justinpeckDear Michael:

I am a happily-married woman with a young child, a great job and loving friends. There’s only one problem, I think I’m bisexual, and I don’t know what to do about it.

What do I do with my feelings for other women? I acted on them (a little) when I was in college, but not since.

I thought that having a good sex life with my husband had replaced all these feelings, but now, after several years of marriage, I find myself fantasizing about sex with other women and feeling attracted to other women at work, church, etc. Please help.  

Possibly bisexual in Mission Hills


Dear Possibly:

Congratulations! You may be on the edge of a great discovery. Just what that discovery reveals remains to be seen. You are learning about a new part of yourself. Stay calm. Don’t panic. Your awareness of who you are and who you are attracted to is expanding. I recommend that you avoid jumping to any quick conclusions or putting yourself into any kind of box, be it “bisexual”, “straight but confused”, “lesbian in denial”, etc. Sexuality is – for many people – a fluid process. It isn’t easily boxed up into neat and tidy categories. People’s sexual preferences often expand and shift over a lifetime. Not everyone falls into this category, but many of us grow, evolve and change.

An example of this sexual “fluidity” appeared several years’ ago, when local writer/publisher Louise Hay spoke about what she observed as a shift in sexuality for many retirement-aged women. Ms. Hay saw a trend: “elder women” (her term) who chose other women as partners after long-term heterosexual marriages. She said that some elder women found other women more accepting of elder women’s changing bodies and more interested in intimacy that wasn’t necessarily orgasm-focused. Whether Ms. Hay is right or not isn’t the point. The point is that many people grow and expand their consciousness in a lot of different ways: sexual experience, openness to new attractions/relationships and awareness of self are but a few.

In my counseling work, many of my bisexual clients felt that they had to make drastic changes when they “came out” as bisexual. This puts a lot of pressure on the emerging bisexual person. Rather than feel you have to “change” who you are, why not see it as expanding your identity: you may be a women who is attracted not only to men, but also to women.

Now then…what about your husband? How to decide what – if anything – to tell him. This is something to think long and hard on (pardon the pun, oh well…) If you do decide to talk with him about your attractions to other women, imagine what it may be like from his point of view. Will this come as a total shock to him, or not? Will this disrupt your relationship and your marriage? Some of my married bisexual clients wait until THEY are clear on who they are and what they want BEFORE sharing this new awareness with a husband or wife. If you’re confused and upset about your attraction to other women, this may not be the best time to talk with your husband about it. If you’re upset and he’s upset too, what will happen then? If you’re calm and clear, you may be in a better place to help him deal with his fear, upset, insecurities, etc.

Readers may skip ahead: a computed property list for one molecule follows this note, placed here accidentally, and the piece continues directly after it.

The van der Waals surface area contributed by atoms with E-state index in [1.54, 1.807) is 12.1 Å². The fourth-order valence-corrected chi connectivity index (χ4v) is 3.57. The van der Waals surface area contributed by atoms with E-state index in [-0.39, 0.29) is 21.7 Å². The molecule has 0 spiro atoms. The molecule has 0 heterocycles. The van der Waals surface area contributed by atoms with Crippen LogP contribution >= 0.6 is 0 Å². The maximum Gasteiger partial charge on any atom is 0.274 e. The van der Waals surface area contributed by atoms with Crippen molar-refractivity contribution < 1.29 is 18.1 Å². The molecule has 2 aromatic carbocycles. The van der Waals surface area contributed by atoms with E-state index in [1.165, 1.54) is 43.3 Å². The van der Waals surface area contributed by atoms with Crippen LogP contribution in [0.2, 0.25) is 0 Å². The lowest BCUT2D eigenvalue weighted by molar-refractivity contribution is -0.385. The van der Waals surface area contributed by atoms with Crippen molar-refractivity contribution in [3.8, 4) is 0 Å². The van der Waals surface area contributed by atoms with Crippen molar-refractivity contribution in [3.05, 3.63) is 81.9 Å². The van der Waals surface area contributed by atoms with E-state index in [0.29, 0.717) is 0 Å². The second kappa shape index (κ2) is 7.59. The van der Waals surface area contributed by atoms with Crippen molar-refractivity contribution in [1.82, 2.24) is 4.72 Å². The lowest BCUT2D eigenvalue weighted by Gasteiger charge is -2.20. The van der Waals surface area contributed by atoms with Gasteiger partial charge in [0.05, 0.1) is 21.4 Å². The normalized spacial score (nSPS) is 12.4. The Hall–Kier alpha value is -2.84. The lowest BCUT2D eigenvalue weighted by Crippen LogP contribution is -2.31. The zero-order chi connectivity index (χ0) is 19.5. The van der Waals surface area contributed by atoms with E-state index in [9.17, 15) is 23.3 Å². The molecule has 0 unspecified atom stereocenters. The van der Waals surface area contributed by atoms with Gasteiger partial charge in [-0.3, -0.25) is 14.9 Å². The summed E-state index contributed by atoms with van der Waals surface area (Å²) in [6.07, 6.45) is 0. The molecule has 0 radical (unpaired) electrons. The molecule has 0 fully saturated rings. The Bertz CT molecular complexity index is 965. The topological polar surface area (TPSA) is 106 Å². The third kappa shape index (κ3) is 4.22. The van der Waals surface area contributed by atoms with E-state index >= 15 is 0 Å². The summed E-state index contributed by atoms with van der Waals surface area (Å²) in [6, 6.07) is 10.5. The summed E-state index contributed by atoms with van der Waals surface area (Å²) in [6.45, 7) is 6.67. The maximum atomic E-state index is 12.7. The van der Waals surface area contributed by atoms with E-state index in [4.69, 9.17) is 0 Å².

In the past, some clients have asked me if they should tell their children that they are bisexual. In your case, if your child is young, this may be a moot point. Young children just want to know that their life is secure and that mommy and daddy love them and will continue to love, comfort and provide for them. They are rarely interested in what mommy and daddy do in bed, or with whom.

Coming out as bisexual is, in my observation, trickier than coming out as gay or lesbian. Some people (queer or straight) may even assume you’re really a lesbian who just hasn’t come out yet. Other people may be adamant that you can’t be attracted to both men and women. Some of my bisexual clients report that they’ve even been asked questions like, “So, what percentage of you likes men and what percentage likes women?” (you know, those really profound kinds of questions). Unfortunately, you can’t always count on the support of your gay, lesbian or transgendered brothers and sisters. Bisexuality is a button-pushing topic in many parts of the queer community, so get support from other bisexual women and men. Here in San Diego, there are bisexual support/discussion groups that meet on a regular basis. You can contact the Center at 619-692-2077 for days and times of their meetings. There are also Internet bisexual discussion groups, bulletin boards and web sites: check them out and make some connections with others in similar situations.

In summary, it would help if you can look at your emerging attraction to other women as something new and wonderful to explore and be curious about, rather than as a “problem” to solve, e.g., “Well, am I or am I not bisexual?” For many of us in the queer community, sexuality is not so easily contained or categorized. It unfolds and unveils itself in its own time. If this is your time, why not enjoy the exploration rather than panic in the newness of your feelings for other women? Get support from the bisexual community and discover who you really are…then, when you feel it’s time, you can consider if, when and how to share this with your husband. Good luck!